The HTMLFormElement is weird. Although it was designed to make working with forms easier in the early days of the web, there are many subtle problems and inconsistencies that create nasty JavaScript bugs.

Let’s say you have a simple contact form on your website, like this:

<form action="/contact" method="POST" id="myForm">
  <input type="text" name="name" placeholder="Name" />
  <input type="email" name="email" placeholder="Email" />
  <input type="submit" name="submit" value="Submit" />

All is well until we try to attach some JavaScript to this form. If we need to inject some asynchronous action before the submit fires, like an AJAX lookup or send an analytics event, the code might look something like:

var form = document.querySelector("#myForm");
form.addEventListener("submit", function (evt) {

  myAsyncAction(function callback() {

  return false;

But when we run this, it generates an error:

TypeError: form.submit is not a function

Wait, what? How is form.submit not a function? MDN says its a function, WHAT IS EVEN GOING ON? Then we see, hidden in the text is this really important and interesting line:

If a form control has a name or id of submit it will mask the form's submit method.

Any named form control can be accessed as a property on the form object. In the example above would reference the Name input and would reference the Email input. Unfortunately, we gave our submit button a name too, so rather than being the submit() function we want, it gives us a reference to the submit input.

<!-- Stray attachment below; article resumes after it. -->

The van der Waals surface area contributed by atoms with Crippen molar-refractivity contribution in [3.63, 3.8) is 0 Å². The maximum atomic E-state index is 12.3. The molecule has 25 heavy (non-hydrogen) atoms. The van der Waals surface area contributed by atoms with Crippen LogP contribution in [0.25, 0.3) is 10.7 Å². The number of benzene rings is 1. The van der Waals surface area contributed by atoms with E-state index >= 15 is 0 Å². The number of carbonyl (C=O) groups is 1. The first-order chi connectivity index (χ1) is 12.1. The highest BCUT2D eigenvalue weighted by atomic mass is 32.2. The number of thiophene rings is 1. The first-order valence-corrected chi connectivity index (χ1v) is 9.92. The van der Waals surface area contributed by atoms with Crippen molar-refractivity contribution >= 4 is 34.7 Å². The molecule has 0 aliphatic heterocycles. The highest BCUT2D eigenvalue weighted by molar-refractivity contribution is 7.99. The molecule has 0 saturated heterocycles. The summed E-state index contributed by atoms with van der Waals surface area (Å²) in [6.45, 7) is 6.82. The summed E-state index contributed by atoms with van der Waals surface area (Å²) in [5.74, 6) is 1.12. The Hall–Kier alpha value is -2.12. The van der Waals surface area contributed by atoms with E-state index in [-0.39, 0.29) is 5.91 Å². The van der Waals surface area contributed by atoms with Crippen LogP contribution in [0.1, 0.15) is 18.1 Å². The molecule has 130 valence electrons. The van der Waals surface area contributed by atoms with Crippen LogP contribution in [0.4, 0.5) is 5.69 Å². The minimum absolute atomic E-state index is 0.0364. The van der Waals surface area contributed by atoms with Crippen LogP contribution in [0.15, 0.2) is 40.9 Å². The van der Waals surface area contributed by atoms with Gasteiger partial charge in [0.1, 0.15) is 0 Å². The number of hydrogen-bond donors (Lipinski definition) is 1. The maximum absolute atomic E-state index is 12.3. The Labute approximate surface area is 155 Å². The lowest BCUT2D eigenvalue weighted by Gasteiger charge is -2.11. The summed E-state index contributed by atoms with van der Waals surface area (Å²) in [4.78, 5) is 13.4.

HTMLFormElement is just trying to be helpful, but this is really weird. What happens if we do other important properties, like class or id?

<form class="form-control" id="myForm">
  <input name="id" />
  <input name="className" />
  var form = document.querySelector("#myForm");; // => <input name="id" />
  form.className // => <input name="className" />

That feels like a bug waiting to happen. Even more weird, if we set the properties, like = "foo";, that still works, even though we cannot get the value because it has been hidden by the input control.

UPDATE Our friend Philip Tellis pointed out how that to get to the real attributes of the form, you need to use getAttribute(). To submit the form, you need to use Both of these strategies bypass the form control helper weirdness.

When you’re building form controls, take care to not hide default properties with your names. It might even be worth considering prefixing your names to avoid the many cases of bugs that could arise from this weird behavior of the HTMLFormElement. Speaking of bugs, try TrackJS today, free for 30 days, and we’ll help you know when these bugs impact your visitors.